In November 2020, Oregon voters passed Measure 109, which creates a state-sanctioned program enabling adults over the age of 21 to access lab-tested psilocybin in a controlled setting, under the supervision of a licensed facilitator. The program doesn’t become operational until January 1, 2023, and in the meantime, the Oregon Health Authority and the Psilocybin Advisory Board are busy working on regulations to govern the program, so currently, there are no legal psilocybin businesses operating, and licenses are not yet available.
So what will the legal Oregon psilocybin industry look like? And is there anything that savvy entrepreneurs and others who wish to engage in the industry can do now to prepare for January 1, 2023? (Besides, of course, having been or partnering with Oregon residents for two years as of that date).
Learning Measure 109
The best way to understand what opportunities may exist in the impending Oregon psilocybin industry is first to understand the basic framework of Measure 109. Keep in mind that we haven’t even seen any draft regulations, so all of this could change, but at present, broadly, there are set to be four types of licenses: 1) laboratory testing; 2) products manufacturing; 3) psilocybin service center; and 4) psilocybin facilitator.
The laboratory testing license allows the holder of the license to operate an analytical testing laboratory at which other license holders can have psilocybin products testing pursuant to the rules. Ultimately, the rules will mandate what testing will be required, but Section 96 of Measure 109 provides some examples of tests that could be required: microbiological contaminants, pesticides, other contaminants, solvents and residual solvents, and psilocybin concentration.
A products manufacturing license is required to manufacture any products containing psilocybin. Subject to rule, a manufacturing license may have different endorsements allowing different types of manufacturing activities; however, what those different activities might be is not described in Measure 109; one could speculate, however, that an endorsement might be required to make edible products. The Oregon Health Authority will establish rules creating a production cap that licensees cannot exceed.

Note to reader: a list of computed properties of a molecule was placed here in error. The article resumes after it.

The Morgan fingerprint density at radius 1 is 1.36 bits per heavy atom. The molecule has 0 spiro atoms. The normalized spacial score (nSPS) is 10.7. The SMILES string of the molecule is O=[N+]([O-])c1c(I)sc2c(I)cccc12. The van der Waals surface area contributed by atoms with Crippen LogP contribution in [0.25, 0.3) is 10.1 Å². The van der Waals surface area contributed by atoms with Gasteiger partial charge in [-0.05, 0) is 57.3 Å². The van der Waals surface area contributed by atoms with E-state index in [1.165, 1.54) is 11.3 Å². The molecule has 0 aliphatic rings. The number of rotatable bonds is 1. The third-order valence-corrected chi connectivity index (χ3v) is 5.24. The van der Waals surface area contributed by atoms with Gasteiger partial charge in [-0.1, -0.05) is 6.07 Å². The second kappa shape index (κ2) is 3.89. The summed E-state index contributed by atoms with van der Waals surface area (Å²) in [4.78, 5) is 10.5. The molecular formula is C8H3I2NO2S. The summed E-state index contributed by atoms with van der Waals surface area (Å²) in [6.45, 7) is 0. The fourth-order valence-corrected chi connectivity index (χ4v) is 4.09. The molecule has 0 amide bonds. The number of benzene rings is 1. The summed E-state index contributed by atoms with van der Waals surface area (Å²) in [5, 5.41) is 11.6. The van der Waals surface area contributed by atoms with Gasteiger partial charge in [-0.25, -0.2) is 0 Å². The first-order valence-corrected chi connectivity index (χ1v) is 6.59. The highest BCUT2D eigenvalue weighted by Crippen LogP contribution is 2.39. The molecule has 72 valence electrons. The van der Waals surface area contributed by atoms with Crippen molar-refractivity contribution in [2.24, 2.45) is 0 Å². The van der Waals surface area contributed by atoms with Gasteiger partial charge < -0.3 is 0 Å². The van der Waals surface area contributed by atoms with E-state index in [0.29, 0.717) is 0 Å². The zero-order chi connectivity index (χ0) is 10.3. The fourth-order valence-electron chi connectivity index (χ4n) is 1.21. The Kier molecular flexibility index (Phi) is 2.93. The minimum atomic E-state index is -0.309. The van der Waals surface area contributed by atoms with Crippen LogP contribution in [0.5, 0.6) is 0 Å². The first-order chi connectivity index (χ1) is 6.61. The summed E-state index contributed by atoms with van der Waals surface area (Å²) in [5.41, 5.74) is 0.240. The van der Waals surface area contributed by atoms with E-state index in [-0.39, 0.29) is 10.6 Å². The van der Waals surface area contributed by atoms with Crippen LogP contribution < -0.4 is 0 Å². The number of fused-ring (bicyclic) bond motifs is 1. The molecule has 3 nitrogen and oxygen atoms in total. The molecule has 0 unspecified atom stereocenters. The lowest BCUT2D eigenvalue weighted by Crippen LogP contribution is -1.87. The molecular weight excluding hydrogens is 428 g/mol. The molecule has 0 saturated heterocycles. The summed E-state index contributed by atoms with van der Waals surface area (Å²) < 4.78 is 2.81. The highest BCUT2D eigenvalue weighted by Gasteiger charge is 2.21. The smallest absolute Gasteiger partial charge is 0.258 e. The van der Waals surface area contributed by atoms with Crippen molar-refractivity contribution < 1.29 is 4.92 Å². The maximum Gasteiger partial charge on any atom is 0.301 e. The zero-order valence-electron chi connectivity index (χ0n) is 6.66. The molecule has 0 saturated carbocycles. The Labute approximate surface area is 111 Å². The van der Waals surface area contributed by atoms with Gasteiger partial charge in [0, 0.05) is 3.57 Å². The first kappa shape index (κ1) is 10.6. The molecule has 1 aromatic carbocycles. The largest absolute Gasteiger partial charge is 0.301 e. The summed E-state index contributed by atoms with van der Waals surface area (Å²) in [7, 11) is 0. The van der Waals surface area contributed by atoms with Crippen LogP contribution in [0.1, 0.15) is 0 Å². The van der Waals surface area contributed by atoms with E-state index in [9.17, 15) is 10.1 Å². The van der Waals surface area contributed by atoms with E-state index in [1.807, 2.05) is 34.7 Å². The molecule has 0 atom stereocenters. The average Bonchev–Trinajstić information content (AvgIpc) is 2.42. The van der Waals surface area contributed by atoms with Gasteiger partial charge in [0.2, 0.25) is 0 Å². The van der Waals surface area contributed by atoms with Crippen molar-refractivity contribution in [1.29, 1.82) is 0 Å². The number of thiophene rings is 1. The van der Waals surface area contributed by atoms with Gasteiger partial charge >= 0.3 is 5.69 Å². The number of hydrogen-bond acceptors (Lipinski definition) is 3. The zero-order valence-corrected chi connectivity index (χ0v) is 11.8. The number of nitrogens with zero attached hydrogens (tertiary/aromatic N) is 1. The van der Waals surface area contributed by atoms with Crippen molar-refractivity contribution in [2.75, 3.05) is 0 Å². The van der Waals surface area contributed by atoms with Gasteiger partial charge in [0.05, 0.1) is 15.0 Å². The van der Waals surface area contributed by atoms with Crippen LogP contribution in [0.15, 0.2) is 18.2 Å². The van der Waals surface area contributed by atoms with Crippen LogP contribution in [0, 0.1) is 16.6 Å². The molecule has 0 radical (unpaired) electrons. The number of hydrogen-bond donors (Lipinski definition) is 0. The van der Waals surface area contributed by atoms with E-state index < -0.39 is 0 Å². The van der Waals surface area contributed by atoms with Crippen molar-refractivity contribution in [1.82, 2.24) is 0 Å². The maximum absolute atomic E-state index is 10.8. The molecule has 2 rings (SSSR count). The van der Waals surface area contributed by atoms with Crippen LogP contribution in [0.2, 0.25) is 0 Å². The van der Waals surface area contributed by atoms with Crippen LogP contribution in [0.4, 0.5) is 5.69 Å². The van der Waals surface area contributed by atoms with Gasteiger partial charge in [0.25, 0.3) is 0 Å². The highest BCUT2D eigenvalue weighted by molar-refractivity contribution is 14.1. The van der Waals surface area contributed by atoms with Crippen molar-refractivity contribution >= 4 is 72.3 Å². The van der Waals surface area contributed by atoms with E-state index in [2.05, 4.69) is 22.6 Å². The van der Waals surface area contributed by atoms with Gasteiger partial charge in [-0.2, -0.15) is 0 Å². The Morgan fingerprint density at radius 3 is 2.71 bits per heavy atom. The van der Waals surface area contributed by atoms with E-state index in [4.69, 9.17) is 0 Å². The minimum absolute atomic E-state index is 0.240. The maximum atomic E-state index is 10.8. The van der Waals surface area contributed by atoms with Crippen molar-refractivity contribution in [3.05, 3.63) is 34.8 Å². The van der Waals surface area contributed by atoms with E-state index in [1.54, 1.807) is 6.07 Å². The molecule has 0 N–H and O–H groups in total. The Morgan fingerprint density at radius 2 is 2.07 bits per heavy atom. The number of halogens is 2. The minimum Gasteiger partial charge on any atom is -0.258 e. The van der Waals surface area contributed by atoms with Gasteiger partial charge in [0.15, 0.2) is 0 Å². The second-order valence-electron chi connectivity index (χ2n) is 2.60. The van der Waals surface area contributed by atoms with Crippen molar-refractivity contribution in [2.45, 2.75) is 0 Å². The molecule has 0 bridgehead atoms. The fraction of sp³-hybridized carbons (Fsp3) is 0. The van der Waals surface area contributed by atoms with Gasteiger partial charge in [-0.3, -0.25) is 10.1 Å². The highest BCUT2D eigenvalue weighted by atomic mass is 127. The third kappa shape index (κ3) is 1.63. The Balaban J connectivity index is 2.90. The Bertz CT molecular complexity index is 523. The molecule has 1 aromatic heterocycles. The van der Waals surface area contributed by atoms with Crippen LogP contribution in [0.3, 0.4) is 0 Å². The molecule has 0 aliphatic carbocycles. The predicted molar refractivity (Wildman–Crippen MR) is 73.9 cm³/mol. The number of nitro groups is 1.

A psilocybin service center license is required to operate a facility at which adults can access psilocybin products, under the supervision of a licensed psilocybin facilitator. Service Centers are not considered healthcare facilities under Oregon law but will be subject to health and safety regulation by the Oregon Health Authority. Most service center employees will need to acquire a worker permit issued by the Oregon Health Authority. Service Centers will have restrictions on where they may be situated; they cannot, for example, be located in an area that is within city limits and zoned exclusively for residential use, or located within 1000 feet of a school. Service Centers may also be subject to local regulations relating to time, place, and manner of operation, and some localities may decide to opt out of allowing manufacturing or service centers altogether, although not laboratories (the facilitator license, in contrast, is personal).
A psilocybin facilitator license is required to facilitate a psilocybin administration session (which, as you now already know, can only take place at a psilocybin service center). Facilitator training, licensure, and conduct will all be regulated under Oregon Health Authority. Regulations pertaining to the training required to be undergone by facilitators in preparation for licensure examination are likely some of the first draft regulations we will see from the Oregon Health Authority. A facilitator must also establish that they meet the two year residency requirement, until January 2025.
An individual can only have a financial interest in one manufacturing license, but a manufacturer licensee may hold multiple endorsements. An individual can have a financial interest in up to, but no more than, five psilocybin service centers. However, an individual may hold multiple licenses.
On advertising: Product advertisements are not allowed under M109. Psilocybin service advertisements will be subject to regulation by the Oregon Health Authority.